Finn’s Motel: The Great Escape


For former high-school math-club geek Joe Thebeau, understanding the subject matter of Escape Velocity (Scat), the outstanding debut LP from his band Finn’s Motel, is pretty simple.

“Escape velocity is the speed required for a body to leave the gravity of another body,” says the 40-year-old technical writer, who lives with his wife and two children in Affton, Mo., a St. Louis suburb. “I wanted to liken the daily grind to an orbit. In order to leave the gravity of that orbit, you have to work up some energy, get up some speed.”

How about a translation for those of us whose numerical expertise is limited to figuring out batting averages?

“One thing that emerged from the songs was an effort to reconcile the work life I found myself in with the life I imagined I would have at this point,” says Thebeau, a veteran of a number of went-nowhere local groups pre-Finn’s Motel. “It’s about getting by, rather than embracing any kind of heroic role, and the shame in looking back and realizing that you let life get away from you. I’m not sure I’m done reconciling it. But through writing about it, I’ve found some peace with it … some acceptance of it, I guess.”

Though Escape Velocity’s algebraic derivation may be a little murky, its universal themes of disillusionment and escape come through loud and clear thanks to Thebeau’s evocative combination of literate wordplay and Cheap Trick/Guided By Voices-fueled rock. Short, Robert Pollard-esque bursts (“Exit Strategy Failed”) and hook-laden power pop (“Concord Village Optimist Club”) neatly coexist with dense soundscapes (“Arizona Sandstorm”) and Paul Westerberg-ian melancholy (“Hangover In An Aging Suburb,” a “Here Comes A Regular” for the minivan crowd).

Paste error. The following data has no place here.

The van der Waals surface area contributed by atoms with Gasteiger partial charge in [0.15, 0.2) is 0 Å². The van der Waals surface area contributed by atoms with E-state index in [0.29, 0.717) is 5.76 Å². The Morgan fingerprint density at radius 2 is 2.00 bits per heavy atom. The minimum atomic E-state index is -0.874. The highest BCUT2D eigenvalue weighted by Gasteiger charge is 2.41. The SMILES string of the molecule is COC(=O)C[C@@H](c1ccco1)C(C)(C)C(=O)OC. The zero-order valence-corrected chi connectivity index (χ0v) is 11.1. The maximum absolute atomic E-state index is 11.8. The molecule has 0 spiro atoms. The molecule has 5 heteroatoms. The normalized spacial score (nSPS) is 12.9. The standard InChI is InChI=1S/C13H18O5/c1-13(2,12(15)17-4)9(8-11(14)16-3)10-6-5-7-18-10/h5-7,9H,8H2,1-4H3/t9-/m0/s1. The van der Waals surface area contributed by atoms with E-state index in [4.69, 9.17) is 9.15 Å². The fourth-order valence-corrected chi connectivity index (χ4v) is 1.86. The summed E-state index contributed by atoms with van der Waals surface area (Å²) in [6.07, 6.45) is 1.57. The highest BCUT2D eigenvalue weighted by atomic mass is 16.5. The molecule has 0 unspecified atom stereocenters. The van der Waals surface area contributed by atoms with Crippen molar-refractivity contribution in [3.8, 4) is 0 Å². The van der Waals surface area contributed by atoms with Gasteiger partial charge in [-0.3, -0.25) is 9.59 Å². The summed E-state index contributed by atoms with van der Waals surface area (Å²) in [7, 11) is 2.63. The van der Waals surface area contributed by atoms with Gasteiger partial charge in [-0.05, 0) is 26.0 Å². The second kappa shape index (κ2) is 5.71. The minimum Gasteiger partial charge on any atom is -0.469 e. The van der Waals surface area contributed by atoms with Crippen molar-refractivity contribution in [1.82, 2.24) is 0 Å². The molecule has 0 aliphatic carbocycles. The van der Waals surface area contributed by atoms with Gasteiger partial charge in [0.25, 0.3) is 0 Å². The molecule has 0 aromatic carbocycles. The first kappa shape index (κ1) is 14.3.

The parallels to Pollard are fairly obvious, if a tad facile: A prolific, late-blooming, Midwestern-bred songwriter with a fondness for beer-soaked melodies, Thebeau was plucked from his seemingly destined obscurity by Scat’s Robert Griffin.

“Where Bob is a rock ’n’ roll Lewis Carroll, Joe is like Mark Twain writing science fiction,” says Griffin, a friend of Thebeau’s who signed Finn’s Motel after hearing an early demo. “His writing is technical language but is centered on people, with layers of meaning and social commentary. At the same time, you can just rock out to it.”

“Pollard’s main impact was to make me believe that rock wasn’t dead,” says Thebeau. “And that it doesn’t matter how old you are.”

Now that he’s come to that realization, Thebeau is embracing—instead of reconciling—a rock life full of possibilities. Befitting the exploratory nature of mathematics, Thebeau doesn’t quite have all of the answers, but he knows it’s time to solve the equation.

“If I can escape the daily grind just long enough, I might figure out an inspired goal for my future,” he says. “What Escape Velocity has opened up is that it’s not too late to start over—on something. What? I haven’t figured that out yet.”

—Matt Hickey